The underlying points are correct: stocks lose less of their value to taxes each year, but since stocks are expected to grow faster than bonds, they will eventually lose more of their total value. If your time horizon is long enough, then it is better to tax-defer stocks. However, with most assumptions, "long enough" is more than your lifetime.
The article made two unreasonable assumptions which favor stocks in tax-deferred. It assumed a 15% growth rate for stocks, which is far above the historical rate. And it understated the amount of tax deferral you can get with an index fund: if stocks have a 2% yield, the tax is 0.40% each year (with their assumed 20% combined tax rate), and the capital-gains tax when you sell can be divided by the full number of years you hold the stocks, for an effective rate likely to be about 0.7%.
It also made two assumptions which favor bonds in tax-deferred. Bonds are assumed to have 5% yield, which is historically reasonable but far above current rates. And if you hold bonds in a taxable account in a 40% combined tax bracket, you wouldn't hold corporate bonds taxed at 40%, but municipal bonds, probably from your own state. Given current yields, it might actually make sense to put municipal bonds in a taxable account, with the intention of switching (and selling the bonds for a capital loss) when rates rise.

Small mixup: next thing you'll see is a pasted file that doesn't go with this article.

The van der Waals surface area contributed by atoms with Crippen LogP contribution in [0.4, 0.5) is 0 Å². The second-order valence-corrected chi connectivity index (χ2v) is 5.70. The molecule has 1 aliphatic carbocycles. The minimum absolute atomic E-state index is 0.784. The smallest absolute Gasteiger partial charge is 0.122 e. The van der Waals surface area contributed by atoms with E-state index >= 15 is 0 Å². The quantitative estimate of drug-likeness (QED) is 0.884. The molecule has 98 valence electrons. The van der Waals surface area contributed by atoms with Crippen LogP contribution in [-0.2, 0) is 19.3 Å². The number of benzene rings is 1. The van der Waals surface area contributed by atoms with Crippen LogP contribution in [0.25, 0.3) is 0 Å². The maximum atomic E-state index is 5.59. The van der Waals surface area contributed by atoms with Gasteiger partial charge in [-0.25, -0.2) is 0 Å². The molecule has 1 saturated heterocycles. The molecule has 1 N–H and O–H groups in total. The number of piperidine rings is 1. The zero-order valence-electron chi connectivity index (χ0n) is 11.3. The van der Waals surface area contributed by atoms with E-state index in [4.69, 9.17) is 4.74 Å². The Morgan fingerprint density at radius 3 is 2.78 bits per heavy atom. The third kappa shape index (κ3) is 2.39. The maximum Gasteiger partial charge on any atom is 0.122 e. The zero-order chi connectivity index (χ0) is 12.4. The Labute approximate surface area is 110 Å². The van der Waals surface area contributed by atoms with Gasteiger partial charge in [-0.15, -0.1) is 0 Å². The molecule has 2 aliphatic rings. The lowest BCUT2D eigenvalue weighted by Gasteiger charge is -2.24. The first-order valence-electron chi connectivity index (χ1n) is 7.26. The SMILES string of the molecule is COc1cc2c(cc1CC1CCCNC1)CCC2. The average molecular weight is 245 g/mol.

The third point, about losing the tax deferral when you sell bonds, doesn't make sense.
Given that you use your bonds whenever there are stock declines (assumption #1 at the top), as soon as you experience a stock decline, you would withdraw the money, and would not be able to put it back in. This would result in losing the retirement account tax benefit forever, due to a single stock decline.
And you lose the same benefit if your retirement account is all stocks and you sell stocks from that account during a rising market.
There is a sophistication that can help you get around this limitation, but is not very practical due to its complexity and excessive trading:
Say you need $10k from bonds during a stock decline. You can do the following:
Taxable account: sell $10k stocks
Retirement account: sell $10k bonds, buy $10k stocks
Once your stock portfolio recovers, you can move the stocks in the retirement account back to bonds (sell $10k stocks, buy $10k bonds)
This is only "excessive trading" if you have a lot of different individual bonds and stocks. If you have a bond fund, or a bond portfolio of Treasuries, you can sell bonds and buy a stock index fund or ETF in your IRA with a few mouse clicks.